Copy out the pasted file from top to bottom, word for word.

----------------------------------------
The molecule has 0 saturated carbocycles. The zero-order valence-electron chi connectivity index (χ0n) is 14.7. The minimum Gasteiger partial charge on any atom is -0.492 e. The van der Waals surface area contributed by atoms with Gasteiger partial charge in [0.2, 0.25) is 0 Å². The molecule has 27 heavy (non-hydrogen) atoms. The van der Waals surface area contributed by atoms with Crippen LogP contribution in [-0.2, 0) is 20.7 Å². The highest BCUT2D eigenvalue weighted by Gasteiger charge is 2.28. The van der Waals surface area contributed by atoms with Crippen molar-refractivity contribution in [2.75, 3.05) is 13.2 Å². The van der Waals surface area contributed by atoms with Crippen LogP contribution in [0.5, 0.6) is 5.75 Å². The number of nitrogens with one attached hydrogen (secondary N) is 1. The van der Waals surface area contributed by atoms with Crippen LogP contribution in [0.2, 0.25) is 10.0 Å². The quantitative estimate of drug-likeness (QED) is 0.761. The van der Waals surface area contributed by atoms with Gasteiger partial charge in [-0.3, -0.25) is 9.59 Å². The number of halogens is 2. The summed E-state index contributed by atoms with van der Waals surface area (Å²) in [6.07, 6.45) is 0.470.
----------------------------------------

The molecule has 0 saturated carbocycles. The zero-order valence-electron chi connectivity index (χ0n) is 14.7. The minimum Gasteiger partial charge on any atom is -0.492 e. The van der Waals surface area contributed by atoms with Gasteiger partial charge in [0.2, 0.25) is 0 Å². The molecule has 27 heavy (non-hydrogen) atoms. The van der Waals surface area contributed by atoms with Crippen LogP contribution in [-0.2, 0) is 20.7 Å². The highest BCUT2D eigenvalue weighted by Gasteiger charge is 2.28. The van der Waals surface area contributed by atoms with Crippen molar-refractivity contribution in [2.75, 3.05) is 13.2 Å². The van der Waals surface area contributed by atoms with Crippen LogP contribution in [0.5, 0.6) is 5.75 Å². The number of nitrogens with one attached hydrogen (secondary N) is 1. The van der Waals surface area contributed by atoms with Crippen LogP contribution in [0.2, 0.25) is 10.0 Å². The quantitative estimate of drug-likeness (QED) is 0.761. The van der Waals surface area contributed by atoms with Gasteiger partial charge in [-0.3, -0.25) is 9.59 Å². The number of halogens is 2. The summed E-state index contributed by atoms with van der Waals surface area (Å²) in [6.07, 6.45) is 0.470.